Ivor Mairants (1908-1998) was a major contributor to the development of the guitar in the UK from the early jazz era (where he initially played banjo in one of the greatest banjo bands of the period) to the Blues boom of the 60s and 70s. Through his recordings, performances, publications, and running his world-famous guitar store in London, he has had a major influence on many players.
The young Ivor studied banjo with the great Emile Grimshaw, the leading banjo player and educator in England at the time. Here are two sides of a 78rpm recording of Emile Grimshaw’s Banjo Quartet playing from my own collection. They were an incredibly tight ensemble:
Line up: (Left to Right) Stan Hollings, Emile Grimshaw, Ivor Mairants and Monty Grimshaw.
Like many great and fine early jazz guitar players, Ivor started out as a tenor-banjo player, although Mairants studied banjo with Emile Grimshaw for “only 12 lessons…his interest in my career went far beyond that of a teacher…my guardian angel.” (See Mairants’ autobiography, My Fifty Fretting Years – recommended reading, not just for Mairants’ own life, but as a history of jazz, classical, flamenco, blues and pop music in the UK).
Although Mairants was said to be a fine jazz improviser, there is unfortunately little recorded evidence. His Ivor Mairants’ Guitar Group made some recordings, but, as with the banjo quartet above, the emphasis was more on ensemble arrangement. He seems to have been a laid-back player, lacking the fire of a Django (one of his heroes) perhaps, but having a beautiful, lyrical, singing quality instead. Here are a couple of examples from a 1950s BBC recording:
I’ve Got You Under My String:
and Idle Gossip
Although he published many guitar books, the two that I have found most useful and interesting are the Ivor Mairants Complete & Up To Date Guitar Tutor In Theory And Practice (1965), and Eight World-Famous melodies…based on the Harmonies of George Shearing (no date).
Ivor Mairants Complete & Up To Date Guitar Tutor
In Theory And Practice (1965)
The image above is of my own green-tape-edged copy – I added the tape myself to save it falling apart.
This is a curious guitar tutor, in four main parts.
Part 1: The Basics: how to hold the guitar, how to read notation (no tab, of course), theory of chord and scale construction, plectrum exercises (Mairants advocated strict down-up strokes, always starting the bar on a down stroke – he also used a free-floating right hand, not anchored in any way), and scales: major, melodic and harmonic minor. Also triads all over the fretboard for major, minor, diminished and augmented chords. All this stuff is still relevant, of course.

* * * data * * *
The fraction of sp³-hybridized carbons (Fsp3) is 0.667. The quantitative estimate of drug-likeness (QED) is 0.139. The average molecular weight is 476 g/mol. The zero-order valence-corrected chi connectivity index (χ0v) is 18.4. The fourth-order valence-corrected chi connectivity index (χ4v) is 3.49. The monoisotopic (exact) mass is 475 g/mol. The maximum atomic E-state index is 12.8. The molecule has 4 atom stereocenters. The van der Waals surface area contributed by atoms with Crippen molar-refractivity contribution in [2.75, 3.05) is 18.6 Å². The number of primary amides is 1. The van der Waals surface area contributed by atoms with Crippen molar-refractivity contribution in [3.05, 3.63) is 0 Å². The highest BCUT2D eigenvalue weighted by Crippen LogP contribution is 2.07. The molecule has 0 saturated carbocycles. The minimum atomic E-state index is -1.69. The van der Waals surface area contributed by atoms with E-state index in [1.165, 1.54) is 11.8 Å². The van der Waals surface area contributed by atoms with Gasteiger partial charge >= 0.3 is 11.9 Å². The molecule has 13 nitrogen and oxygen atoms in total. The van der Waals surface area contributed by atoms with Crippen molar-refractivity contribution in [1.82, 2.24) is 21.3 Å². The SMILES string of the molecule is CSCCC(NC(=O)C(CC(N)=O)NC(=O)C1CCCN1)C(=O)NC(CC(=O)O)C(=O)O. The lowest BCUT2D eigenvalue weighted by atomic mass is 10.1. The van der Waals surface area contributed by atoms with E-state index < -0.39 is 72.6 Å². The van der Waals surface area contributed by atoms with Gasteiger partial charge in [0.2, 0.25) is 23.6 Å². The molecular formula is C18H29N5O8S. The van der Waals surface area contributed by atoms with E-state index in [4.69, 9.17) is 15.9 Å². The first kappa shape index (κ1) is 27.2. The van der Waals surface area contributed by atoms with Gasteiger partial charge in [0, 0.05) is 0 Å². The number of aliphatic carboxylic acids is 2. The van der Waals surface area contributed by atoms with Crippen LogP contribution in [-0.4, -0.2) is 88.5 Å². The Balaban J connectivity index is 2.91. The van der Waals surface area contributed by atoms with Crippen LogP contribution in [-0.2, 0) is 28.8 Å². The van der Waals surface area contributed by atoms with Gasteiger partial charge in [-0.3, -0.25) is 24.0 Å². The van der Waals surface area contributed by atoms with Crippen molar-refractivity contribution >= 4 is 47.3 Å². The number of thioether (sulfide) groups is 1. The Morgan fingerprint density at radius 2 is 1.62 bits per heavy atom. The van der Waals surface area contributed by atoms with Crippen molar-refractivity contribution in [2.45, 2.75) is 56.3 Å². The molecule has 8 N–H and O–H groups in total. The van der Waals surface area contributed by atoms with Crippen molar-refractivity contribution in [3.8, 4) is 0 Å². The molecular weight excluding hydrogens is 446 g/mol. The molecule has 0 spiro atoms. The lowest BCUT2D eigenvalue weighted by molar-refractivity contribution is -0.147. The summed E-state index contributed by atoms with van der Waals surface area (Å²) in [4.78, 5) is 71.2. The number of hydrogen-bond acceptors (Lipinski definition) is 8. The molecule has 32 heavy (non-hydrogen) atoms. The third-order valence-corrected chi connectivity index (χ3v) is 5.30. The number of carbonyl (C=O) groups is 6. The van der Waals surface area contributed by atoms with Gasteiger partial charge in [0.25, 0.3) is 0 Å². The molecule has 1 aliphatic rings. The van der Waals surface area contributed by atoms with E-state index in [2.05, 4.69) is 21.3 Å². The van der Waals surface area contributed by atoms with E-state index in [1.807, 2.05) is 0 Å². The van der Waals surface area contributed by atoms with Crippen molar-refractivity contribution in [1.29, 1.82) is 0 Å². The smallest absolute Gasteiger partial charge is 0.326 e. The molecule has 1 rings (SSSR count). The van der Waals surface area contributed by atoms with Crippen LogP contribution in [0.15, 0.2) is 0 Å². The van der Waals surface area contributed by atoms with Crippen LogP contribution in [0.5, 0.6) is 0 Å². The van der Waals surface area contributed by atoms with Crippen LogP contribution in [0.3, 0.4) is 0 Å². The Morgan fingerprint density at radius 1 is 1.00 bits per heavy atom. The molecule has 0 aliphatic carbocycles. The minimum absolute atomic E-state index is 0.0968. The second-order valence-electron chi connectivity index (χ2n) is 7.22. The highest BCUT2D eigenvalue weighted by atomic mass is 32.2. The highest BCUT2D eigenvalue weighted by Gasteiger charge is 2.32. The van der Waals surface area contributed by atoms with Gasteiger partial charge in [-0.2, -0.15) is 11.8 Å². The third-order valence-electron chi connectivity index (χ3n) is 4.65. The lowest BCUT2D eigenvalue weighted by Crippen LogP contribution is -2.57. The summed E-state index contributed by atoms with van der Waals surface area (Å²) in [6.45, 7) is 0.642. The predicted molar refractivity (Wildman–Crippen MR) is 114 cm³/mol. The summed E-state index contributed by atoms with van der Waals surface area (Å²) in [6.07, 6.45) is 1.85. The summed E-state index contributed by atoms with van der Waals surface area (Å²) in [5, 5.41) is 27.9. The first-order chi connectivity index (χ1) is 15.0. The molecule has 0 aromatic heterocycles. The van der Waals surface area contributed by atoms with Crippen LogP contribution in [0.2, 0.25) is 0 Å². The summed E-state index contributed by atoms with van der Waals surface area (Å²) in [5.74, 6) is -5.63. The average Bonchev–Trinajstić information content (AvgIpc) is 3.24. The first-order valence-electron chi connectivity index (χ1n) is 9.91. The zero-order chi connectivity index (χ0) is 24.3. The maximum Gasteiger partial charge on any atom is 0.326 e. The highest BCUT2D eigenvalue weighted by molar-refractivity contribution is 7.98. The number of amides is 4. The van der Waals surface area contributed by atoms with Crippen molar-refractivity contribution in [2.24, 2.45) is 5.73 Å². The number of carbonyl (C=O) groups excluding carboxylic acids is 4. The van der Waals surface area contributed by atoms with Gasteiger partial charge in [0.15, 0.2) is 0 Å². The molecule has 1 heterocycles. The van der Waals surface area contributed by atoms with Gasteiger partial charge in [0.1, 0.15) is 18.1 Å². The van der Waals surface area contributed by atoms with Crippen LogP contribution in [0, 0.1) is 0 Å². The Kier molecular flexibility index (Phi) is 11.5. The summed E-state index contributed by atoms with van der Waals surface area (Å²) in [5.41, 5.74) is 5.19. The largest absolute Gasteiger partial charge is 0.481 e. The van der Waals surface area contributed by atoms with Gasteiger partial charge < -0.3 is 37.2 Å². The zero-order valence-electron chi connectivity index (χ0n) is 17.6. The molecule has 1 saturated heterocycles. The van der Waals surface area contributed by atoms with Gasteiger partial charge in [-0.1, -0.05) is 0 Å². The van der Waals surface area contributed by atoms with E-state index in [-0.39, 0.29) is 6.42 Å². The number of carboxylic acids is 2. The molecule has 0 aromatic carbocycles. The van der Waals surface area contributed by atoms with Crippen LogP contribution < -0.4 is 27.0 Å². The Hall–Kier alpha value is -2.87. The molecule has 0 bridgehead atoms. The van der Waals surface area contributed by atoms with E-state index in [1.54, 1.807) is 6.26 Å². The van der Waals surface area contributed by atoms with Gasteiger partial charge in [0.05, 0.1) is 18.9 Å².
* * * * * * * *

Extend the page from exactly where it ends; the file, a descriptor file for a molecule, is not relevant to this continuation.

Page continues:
Part 2: Exercises. These are 12 solo pieces which, when played without open strings, could then be transposed to other keys, simply by moving them up and down the fretboard. As they do jump around a lot, this is not as easy as playing the same scale fingering in a different position. These are great sight-reading pieces, in various keys and rhythms, employing single-note runs interspersed with mainly three and four-part chords. There then follows a section on arpeggios: major, minor, V7, diminished 7, augmented 5, major 7, major 9, minor add 9, V9, V11, V13, major add 6, minor 7, minor 6, V7#5, V9#5, V11+, V7b5, V9b5, V7#9 – fairly comprehensive.
Part 3: Seven full and fine arrangements of jazz and popular standards: Chinatown, My Chinatown; Blue Skies; Shine On, Harvest Moon; Chloe; My Melancholy Baby, You Forgot To remember; After You’ve Gone. These are well worth studying. Here’s my attempt at the first: Chinatown, My Chinatown. The solos are all quite full, so I have not recorded the accompaniment parts.
Be prepared to steal licks and progressions from everything you read or hear – all players do it. For instance, in bars 15 to 17 we have what is basically a ii/V/I cadence, which Mairants realises as Dm7, Em7 (the Em being a Relative Minor Substitution of G), Dm7, Db9 (being a Tritone Substitution of G7), C6.
Part 4: Here Mairants copies the first Guitar Method by George Van Eps – it’s almost a straight lift from GVE’s book, except Mairants harmonises the vi chord of C Major as A minor. I’ve lost count of the number of times I’ve been asked why GVE harmonises it with an F chord. He said in an interview with Ted Green, that most guitar players at the time did not expect a minor chord there, or something to that effect. Well, for those who find that upsetting, here is the version you have been looking for. Despite changing GVE’s harmonisation of the vi chord, he does preserve some of GVE’s “odd” left-hand fingerings – see the third chord in formation 4 below:
He does the same for the harmonic and melodic minor scales.
There follows an appendix largely devoted to The Electric Acoustic Guitar, and is quite amusing from a modern perspective. Mairants seems to assume that most people don’t know what a pickup or an amplifier is. Although this book was published in 1965, it does seem backward looking at times.
Eight World-Famous melodies…based on the
Harmonies of George Shearing (no date)
This is a wonderful book, the closest we get to Ivor Mairants the jazz musician. Here is my performance of Over The Rainbow, and below it, the score:
Here is the complete score as a pdf file: Rainbow-Mairants-Shearing
Let’s look at the first page of the arrangement, as it gives the outline for all the pieces in the book.
The solo guitar part is complete in itself, and that is what I play in the video. It could have the second guitar part added, and I’d like to try that some day. Between the two parts, the full outline of George Shearing’s reharmonisation can be realised. On top we have a voice part, with some guitar chords for an alternative, semi-improvised accompaniment. That’s a lot of information. In short, we have George Shearing’s reharmonisations, rearranged for guitars and voice. The arrangements for guitar are brilliant, and sometimes quite tricky.
The Great Jazz Guitarists